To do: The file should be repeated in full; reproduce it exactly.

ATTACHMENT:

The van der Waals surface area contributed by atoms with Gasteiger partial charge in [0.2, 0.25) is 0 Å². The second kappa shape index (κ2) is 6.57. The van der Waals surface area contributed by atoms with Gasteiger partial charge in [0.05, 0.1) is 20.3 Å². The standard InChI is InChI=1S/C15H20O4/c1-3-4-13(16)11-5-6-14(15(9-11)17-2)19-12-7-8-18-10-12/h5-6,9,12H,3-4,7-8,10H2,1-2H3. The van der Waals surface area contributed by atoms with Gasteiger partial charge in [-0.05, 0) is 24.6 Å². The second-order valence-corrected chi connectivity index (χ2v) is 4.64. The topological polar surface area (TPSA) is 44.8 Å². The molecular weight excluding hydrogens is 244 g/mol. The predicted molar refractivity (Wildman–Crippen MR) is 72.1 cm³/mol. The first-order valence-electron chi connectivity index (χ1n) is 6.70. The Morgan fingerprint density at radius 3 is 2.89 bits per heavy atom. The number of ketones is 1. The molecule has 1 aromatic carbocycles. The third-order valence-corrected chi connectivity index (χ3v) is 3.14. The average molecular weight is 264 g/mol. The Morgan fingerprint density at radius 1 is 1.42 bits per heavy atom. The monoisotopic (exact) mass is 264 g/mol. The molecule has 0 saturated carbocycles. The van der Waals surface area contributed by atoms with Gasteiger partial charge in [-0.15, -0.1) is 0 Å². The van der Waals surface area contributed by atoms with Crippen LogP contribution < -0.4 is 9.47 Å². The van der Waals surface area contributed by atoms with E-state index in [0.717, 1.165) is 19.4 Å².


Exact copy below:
The van der Waals surface area contributed by atoms with Gasteiger partial charge in [0.2, 0.25) is 0 Å². The second kappa shape index (κ2) is 6.57. The van der Waals surface area contributed by atoms with Gasteiger partial charge in [0.05, 0.1) is 20.3 Å². The standard InChI is InChI=1S/C15H20O4/c1-3-4-13(16)11-5-6-14(15(9-11)17-2)19-12-7-8-18-10-12/h5-6,9,12H,3-4,7-8,10H2,1-2H3. The van der Waals surface area contributed by atoms with Gasteiger partial charge in [-0.05, 0) is 24.6 Å². The second-order valence-corrected chi connectivity index (χ2v) is 4.64. The topological polar surface area (TPSA) is 44.8 Å². The molecular weight excluding hydrogens is 244 g/mol. The predicted molar refractivity (Wildman–Crippen MR) is 72.1 cm³/mol. The first-order valence-electron chi connectivity index (χ1n) is 6.70. The Morgan fingerprint density at radius 3 is 2.89 bits per heavy atom. The number of ketones is 1. The molecule has 1 aromatic carbocycles. The third-order valence-corrected chi connectivity index (χ3v) is 3.14. The average molecular weight is 264 g/mol. The Morgan fingerprint density at radius 1 is 1.42 bits per heavy atom. The monoisotopic (exact) mass is 264 g/mol. The molecule has 0 saturated carbocycles. The van der Waals surface area contributed by atoms with Gasteiger partial charge in [-0.15, -0.1) is 0 Å². The van der Waals surface area contributed by atoms with Crippen LogP contribution < -0.4 is 9.47 Å². The van der Waals surface area contributed by atoms with E-state index in [0.717, 1.165) is 19.4 Å².